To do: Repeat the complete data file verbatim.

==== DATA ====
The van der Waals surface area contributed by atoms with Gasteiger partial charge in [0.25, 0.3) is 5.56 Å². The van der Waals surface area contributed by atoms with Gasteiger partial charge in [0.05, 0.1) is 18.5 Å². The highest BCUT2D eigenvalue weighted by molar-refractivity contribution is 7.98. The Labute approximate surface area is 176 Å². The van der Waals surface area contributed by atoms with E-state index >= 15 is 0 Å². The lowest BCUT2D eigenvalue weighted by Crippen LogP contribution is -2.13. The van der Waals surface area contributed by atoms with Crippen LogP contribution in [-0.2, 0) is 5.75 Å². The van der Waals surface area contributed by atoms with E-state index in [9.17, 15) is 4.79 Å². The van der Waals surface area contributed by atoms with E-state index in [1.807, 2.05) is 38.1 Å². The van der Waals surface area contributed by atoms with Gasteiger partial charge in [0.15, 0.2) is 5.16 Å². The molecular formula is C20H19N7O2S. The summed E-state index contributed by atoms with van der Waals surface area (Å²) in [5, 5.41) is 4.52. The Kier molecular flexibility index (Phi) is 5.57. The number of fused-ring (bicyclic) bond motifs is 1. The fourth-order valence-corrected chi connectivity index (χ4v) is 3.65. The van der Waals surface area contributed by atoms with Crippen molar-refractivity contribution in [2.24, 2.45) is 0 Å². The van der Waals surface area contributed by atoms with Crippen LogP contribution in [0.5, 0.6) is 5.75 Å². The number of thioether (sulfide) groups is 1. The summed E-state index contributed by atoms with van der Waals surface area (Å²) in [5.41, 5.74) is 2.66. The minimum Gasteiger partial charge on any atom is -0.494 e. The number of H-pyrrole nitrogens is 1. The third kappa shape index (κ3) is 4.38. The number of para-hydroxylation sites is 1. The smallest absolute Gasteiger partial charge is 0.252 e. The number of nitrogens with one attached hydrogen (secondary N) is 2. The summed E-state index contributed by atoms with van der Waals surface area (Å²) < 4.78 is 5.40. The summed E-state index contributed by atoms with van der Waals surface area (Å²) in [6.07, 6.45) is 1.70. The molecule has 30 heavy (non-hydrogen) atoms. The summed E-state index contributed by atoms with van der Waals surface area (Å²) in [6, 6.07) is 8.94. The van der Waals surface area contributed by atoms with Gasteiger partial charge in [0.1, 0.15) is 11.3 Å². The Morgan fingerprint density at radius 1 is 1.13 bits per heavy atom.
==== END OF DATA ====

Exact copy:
The van der Waals surface area contributed by atoms with Gasteiger partial charge in [0.25, 0.3) is 5.56 Å². The van der Waals surface area contributed by atoms with Gasteiger partial charge in [0.05, 0.1) is 18.5 Å². The highest BCUT2D eigenvalue weighted by molar-refractivity contribution is 7.98. The Labute approximate surface area is 176 Å². The van der Waals surface area contributed by atoms with E-state index >= 15 is 0 Å². The lowest BCUT2D eigenvalue weighted by Crippen LogP contribution is -2.13. The van der Waals surface area contributed by atoms with Crippen LogP contribution in [-0.2, 0) is 5.75 Å². The van der Waals surface area contributed by atoms with E-state index in [9.17, 15) is 4.79 Å². The van der Waals surface area contributed by atoms with E-state index in [1.807, 2.05) is 38.1 Å². The van der Waals surface area contributed by atoms with Gasteiger partial charge in [0.15, 0.2) is 5.16 Å². The molecular formula is C20H19N7O2S. The summed E-state index contributed by atoms with van der Waals surface area (Å²) in [5, 5.41) is 4.52. The Kier molecular flexibility index (Phi) is 5.57. The number of fused-ring (bicyclic) bond motifs is 1. The fourth-order valence-corrected chi connectivity index (χ4v) is 3.65. The van der Waals surface area contributed by atoms with Crippen molar-refractivity contribution in [2.24, 2.45) is 0 Å². The van der Waals surface area contributed by atoms with Crippen LogP contribution in [0.5, 0.6) is 5.75 Å². The number of thioether (sulfide) groups is 1. The summed E-state index contributed by atoms with van der Waals surface area (Å²) in [5.41, 5.74) is 2.66. The minimum Gasteiger partial charge on any atom is -0.494 e. The number of H-pyrrole nitrogens is 1. The third kappa shape index (κ3) is 4.38. The number of para-hydroxylation sites is 1. The smallest absolute Gasteiger partial charge is 0.252 e. The number of nitrogens with one attached hydrogen (secondary N) is 2. The summed E-state index contributed by atoms with van der Waals surface area (Å²) < 4.78 is 5.40. The summed E-state index contributed by atoms with van der Waals surface area (Å²) in [6.07, 6.45) is 1.70. The molecule has 30 heavy (non-hydrogen) atoms. The summed E-state index contributed by atoms with van der Waals surface area (Å²) in [6, 6.07) is 8.94. The van der Waals surface area contributed by atoms with Gasteiger partial charge in [0.1, 0.15) is 11.3 Å². The Morgan fingerprint density at radius 1 is 1.13 bits per heavy atom.